There are actually three systems on the airplane and the main one that’s in charge of the landing gear was broken. The other two systems can pick up the slack for that main system breaking, but it just made it a little challenging. The gear comes down for a one-time deal and that’s it: You land and the airplane has to be fixed before you can do anything.
Most situations are accounted for when things go wrong, and there’s checklists for that. You basically follow the checklist. It makes it safe to get the airplane on the ground, then maintenance can takeover and fix the situation.
How do you deal with jet lag to stay alert in different time zones?
That actually is a very big problem in flying. What we do is we try to get our companies to make trips that allow for our circadian rhythm to work properly. An example of that would be if you’re a daytime pilot, you only fly in the daytime. If you’re a nighttime pilot you only fly in the nighttime — and you limit how many nights you do.
For me, I know what I’m doing the next few days in advance and I try to sleep properly so that I’m alert when I’m actually flying the airplane. Sometimes you may have a 24-hour layover, which means I have to stay up a little bit when I land so when I finally do go to sleep, I get a full night’s rest and I’m ready to fly. The wrong way would be like if I went to sleep right away because I’m tired, and then I wake up eight, 10 hours later, and now I’m up 12 hours before I actually fly. So now I’m actually going to be flying when my body wants to go to sleep. It’s a combination of making trips work well for our circadian rhythm and then just knowing how our bodies work and trying to sleep properly so that you’re ready for the flight.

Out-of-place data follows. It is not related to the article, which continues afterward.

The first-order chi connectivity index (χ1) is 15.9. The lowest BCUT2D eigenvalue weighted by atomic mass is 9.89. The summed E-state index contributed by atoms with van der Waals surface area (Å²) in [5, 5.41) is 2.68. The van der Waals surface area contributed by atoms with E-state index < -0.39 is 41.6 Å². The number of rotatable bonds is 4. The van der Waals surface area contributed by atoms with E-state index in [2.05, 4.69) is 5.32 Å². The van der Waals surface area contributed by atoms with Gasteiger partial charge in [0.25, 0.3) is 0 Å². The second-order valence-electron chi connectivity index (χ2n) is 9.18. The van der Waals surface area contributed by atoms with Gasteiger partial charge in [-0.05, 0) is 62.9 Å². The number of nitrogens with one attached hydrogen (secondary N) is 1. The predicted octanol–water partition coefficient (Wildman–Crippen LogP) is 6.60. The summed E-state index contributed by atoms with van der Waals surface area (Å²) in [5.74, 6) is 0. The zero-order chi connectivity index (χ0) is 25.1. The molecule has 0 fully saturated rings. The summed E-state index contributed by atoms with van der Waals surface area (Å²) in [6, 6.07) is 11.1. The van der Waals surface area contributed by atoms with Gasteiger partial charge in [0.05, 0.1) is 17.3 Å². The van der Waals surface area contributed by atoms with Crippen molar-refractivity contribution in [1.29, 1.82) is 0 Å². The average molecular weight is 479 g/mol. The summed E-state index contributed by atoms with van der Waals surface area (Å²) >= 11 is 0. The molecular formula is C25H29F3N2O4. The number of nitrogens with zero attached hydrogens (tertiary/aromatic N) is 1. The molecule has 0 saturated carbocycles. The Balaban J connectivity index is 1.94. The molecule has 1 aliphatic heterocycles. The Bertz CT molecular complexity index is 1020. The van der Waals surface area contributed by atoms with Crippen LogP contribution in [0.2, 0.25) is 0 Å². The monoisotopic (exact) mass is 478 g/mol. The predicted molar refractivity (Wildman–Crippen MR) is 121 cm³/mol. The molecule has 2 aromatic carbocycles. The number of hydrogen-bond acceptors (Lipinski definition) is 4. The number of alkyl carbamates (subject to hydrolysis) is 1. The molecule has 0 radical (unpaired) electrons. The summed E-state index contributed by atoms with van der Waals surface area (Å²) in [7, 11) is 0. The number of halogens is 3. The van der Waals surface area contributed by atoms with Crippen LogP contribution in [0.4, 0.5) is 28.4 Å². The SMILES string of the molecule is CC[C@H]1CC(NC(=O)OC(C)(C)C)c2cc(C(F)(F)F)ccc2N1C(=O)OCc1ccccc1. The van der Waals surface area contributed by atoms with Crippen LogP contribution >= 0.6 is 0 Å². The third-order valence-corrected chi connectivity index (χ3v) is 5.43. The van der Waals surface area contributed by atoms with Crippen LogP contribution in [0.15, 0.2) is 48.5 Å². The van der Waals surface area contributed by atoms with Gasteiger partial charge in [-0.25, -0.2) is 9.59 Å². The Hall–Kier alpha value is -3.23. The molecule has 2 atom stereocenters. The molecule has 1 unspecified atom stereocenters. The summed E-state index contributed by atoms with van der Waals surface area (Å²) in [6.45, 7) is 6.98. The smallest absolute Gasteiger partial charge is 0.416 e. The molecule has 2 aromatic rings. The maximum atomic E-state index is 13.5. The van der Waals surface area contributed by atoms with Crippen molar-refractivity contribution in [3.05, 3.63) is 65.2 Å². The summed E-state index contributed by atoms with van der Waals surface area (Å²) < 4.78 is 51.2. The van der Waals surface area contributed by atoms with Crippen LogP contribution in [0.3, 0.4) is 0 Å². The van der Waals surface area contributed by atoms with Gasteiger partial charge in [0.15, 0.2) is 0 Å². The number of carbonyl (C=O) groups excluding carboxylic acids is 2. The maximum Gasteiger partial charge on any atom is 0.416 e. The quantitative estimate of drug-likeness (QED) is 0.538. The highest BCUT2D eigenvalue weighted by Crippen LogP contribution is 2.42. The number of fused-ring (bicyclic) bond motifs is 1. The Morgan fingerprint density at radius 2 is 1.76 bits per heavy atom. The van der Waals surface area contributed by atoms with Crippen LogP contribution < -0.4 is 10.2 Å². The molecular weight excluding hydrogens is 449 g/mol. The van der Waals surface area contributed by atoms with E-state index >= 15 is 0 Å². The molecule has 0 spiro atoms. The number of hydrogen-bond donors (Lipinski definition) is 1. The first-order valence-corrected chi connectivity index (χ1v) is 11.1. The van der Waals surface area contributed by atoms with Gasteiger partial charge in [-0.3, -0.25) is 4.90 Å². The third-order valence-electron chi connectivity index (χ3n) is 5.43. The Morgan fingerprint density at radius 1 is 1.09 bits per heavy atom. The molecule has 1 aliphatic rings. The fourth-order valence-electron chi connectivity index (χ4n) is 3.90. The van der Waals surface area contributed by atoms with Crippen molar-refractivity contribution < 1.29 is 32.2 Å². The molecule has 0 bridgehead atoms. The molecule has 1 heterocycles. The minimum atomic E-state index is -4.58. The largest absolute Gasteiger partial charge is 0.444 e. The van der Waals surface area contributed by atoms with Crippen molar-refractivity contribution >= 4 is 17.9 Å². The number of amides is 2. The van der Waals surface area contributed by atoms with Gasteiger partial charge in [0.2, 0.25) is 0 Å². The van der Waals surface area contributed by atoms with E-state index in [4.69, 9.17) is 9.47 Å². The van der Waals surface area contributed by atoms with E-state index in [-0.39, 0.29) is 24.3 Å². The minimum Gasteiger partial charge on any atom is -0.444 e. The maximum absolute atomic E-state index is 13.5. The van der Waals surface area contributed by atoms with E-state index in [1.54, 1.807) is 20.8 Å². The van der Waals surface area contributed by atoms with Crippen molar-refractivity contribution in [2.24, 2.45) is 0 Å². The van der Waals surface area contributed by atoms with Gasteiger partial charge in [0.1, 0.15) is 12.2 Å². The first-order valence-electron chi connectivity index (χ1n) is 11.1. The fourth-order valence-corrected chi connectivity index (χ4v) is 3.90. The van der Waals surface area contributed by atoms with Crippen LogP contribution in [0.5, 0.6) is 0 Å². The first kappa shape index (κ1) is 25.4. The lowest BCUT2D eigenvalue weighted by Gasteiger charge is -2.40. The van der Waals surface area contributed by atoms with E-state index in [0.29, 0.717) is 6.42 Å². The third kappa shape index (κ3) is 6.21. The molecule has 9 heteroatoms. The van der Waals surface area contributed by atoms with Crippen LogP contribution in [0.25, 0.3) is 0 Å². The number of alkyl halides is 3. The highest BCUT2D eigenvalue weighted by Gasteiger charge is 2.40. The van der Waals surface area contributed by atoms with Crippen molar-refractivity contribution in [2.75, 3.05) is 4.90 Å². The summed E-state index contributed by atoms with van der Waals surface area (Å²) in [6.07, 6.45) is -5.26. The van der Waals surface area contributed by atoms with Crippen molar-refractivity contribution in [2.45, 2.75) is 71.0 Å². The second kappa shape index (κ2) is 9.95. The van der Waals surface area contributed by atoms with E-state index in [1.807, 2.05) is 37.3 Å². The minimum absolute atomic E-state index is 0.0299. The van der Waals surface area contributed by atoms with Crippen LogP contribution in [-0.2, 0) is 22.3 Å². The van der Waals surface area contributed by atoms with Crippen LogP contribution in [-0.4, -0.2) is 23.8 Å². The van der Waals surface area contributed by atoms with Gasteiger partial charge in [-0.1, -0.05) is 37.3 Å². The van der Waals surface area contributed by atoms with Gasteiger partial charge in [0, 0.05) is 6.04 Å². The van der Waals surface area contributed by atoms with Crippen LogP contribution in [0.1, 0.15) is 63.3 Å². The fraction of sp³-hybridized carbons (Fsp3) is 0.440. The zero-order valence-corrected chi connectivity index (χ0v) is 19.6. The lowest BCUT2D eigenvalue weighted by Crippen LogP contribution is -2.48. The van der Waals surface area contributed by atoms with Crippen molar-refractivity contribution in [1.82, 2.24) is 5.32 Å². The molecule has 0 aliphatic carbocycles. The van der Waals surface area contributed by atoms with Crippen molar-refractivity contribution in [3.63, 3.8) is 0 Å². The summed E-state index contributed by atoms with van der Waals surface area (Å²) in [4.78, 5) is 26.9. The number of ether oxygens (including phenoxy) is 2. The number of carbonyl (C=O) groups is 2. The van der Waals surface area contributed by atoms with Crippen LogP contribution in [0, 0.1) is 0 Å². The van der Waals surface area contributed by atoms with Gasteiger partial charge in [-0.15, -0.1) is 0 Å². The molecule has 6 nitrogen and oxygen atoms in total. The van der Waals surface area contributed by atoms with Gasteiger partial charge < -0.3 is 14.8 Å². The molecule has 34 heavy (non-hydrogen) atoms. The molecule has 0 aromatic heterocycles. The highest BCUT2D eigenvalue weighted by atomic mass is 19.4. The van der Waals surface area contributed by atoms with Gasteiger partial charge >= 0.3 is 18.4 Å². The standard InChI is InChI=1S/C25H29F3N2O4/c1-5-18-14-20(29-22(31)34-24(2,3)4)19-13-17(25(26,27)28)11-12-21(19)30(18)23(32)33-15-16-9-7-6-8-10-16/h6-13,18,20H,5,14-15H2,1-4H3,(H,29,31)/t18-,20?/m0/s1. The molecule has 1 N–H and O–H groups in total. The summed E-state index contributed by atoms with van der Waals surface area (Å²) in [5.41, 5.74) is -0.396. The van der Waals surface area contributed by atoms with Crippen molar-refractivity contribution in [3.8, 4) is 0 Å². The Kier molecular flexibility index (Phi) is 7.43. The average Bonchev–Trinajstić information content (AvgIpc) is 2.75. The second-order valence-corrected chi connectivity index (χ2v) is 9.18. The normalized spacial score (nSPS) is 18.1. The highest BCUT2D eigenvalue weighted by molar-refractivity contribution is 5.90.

What personality traits makes someone a good pilot?
I would say the most important thing for being a pilot would be common sense. Just being able to evaluate what’s going on and making decisions from that: not getting yourself into a situation where you actually need to run these checklists or you’re there when you shouldn’t be there, like a weather situation. Being calm is part of it, also. The ability to calm down, slow down, look at what’s going on around you in order to make decisions makes you a better pilot than someone who is excitable.
What’s the most unexpected part of your job?
I don’t think there are many jobs where the actual work itself is fun all the time. There are some days where it’s not fun to deal with stuff, but the actual flying itself — the actual work — is always fun. So even if you don’t have a good job, if you’re flying an airplane, you get enjoyment out of that. We’re one of the few industries where if you work in aviation, you almost never change careers, because flying is that much fun.
As technology changes, is the prospect of learning new systems good or annoying?
I’m more from a generation of computers and video games, so getting technology is exciting and actually relieves workload when we do that. For somebody who has been flying a little longer, from the analog age of flying where it was no electronics helping you out — for them, it’s a little harder. But I enjoy learning new stuff and the challenges with technology.